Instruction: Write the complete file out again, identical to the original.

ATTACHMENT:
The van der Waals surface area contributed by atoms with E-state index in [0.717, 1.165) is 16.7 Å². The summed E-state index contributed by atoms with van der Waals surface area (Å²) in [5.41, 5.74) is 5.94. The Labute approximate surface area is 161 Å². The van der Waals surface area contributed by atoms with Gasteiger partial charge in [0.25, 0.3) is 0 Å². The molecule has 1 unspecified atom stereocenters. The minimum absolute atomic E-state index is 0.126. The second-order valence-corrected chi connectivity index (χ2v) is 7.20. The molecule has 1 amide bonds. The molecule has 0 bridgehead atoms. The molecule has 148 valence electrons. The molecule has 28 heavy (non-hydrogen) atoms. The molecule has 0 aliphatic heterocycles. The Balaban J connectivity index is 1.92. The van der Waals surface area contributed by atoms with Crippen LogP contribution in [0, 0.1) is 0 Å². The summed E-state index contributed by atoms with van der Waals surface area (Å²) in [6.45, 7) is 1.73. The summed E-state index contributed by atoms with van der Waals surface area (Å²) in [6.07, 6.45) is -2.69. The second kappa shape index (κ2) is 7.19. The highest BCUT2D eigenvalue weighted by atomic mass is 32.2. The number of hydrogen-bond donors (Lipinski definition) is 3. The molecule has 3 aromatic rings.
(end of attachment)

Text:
The van der Waals surface area contributed by atoms with E-state index in [0.717, 1.165) is 16.7 Å². The summed E-state index contributed by atoms with van der Waals surface area (Å²) in [5.41, 5.74) is 5.94. The Labute approximate surface area is 161 Å². The van der Waals surface area contributed by atoms with Gasteiger partial charge in [0.25, 0.3) is 0 Å². The molecule has 1 unspecified atom stereocenters. The minimum absolute atomic E-state index is 0.126. The second-order valence-corrected chi connectivity index (χ2v) is 7.20. The molecule has 1 amide bonds. The molecule has 0 bridgehead atoms. The molecule has 148 valence electrons. The molecule has 28 heavy (non-hydrogen) atoms. The molecule has 0 aliphatic heterocycles. The Balaban J connectivity index is 1.92. The van der Waals surface area contributed by atoms with Crippen LogP contribution in [0, 0.1) is 0 Å². The summed E-state index contributed by atoms with van der Waals surface area (Å²) in [6.45, 7) is 1.73. The summed E-state index contributed by atoms with van der Waals surface area (Å²) in [6.07, 6.45) is -2.69. The second kappa shape index (κ2) is 7.19. The highest BCUT2D eigenvalue weighted by atomic mass is 32.2. The number of hydrogen-bond donors (Lipinski definition) is 3. The molecule has 3 aromatic rings.